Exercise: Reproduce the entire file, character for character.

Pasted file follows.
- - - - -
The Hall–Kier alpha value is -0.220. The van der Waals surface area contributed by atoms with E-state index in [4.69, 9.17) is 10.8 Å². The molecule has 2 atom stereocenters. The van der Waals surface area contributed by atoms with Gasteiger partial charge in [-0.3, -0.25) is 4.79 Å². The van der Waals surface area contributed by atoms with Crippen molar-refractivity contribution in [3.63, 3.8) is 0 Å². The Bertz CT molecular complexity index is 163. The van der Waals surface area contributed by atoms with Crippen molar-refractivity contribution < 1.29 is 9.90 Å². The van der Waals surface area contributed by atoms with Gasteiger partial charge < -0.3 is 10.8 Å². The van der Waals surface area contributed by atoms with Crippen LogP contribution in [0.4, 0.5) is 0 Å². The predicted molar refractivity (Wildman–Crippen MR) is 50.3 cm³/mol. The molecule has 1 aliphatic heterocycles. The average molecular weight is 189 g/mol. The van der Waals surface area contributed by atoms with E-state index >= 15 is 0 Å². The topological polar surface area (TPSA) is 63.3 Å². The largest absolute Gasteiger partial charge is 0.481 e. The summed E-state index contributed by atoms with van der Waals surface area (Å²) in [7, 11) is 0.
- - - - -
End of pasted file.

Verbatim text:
The Hall–Kier alpha value is -0.220. The van der Waals surface area contributed by atoms with E-state index in [4.69, 9.17) is 10.8 Å². The molecule has 2 atom stereocenters. The van der Waals surface area contributed by atoms with Gasteiger partial charge in [-0.3, -0.25) is 4.79 Å². The van der Waals surface area contributed by atoms with Crippen molar-refractivity contribution in [3.63, 3.8) is 0 Å². The Bertz CT molecular complexity index is 163. The van der Waals surface area contributed by atoms with Crippen molar-refractivity contribution < 1.29 is 9.90 Å². The van der Waals surface area contributed by atoms with Gasteiger partial charge < -0.3 is 10.8 Å². The van der Waals surface area contributed by atoms with Crippen LogP contribution in [0.4, 0.5) is 0 Å². The predicted molar refractivity (Wildman–Crippen MR) is 50.3 cm³/mol. The molecule has 1 aliphatic heterocycles. The average molecular weight is 189 g/mol. The van der Waals surface area contributed by atoms with E-state index >= 15 is 0 Å². The topological polar surface area (TPSA) is 63.3 Å². The largest absolute Gasteiger partial charge is 0.481 e. The summed E-state index contributed by atoms with van der Waals surface area (Å²) in [7, 11) is 0.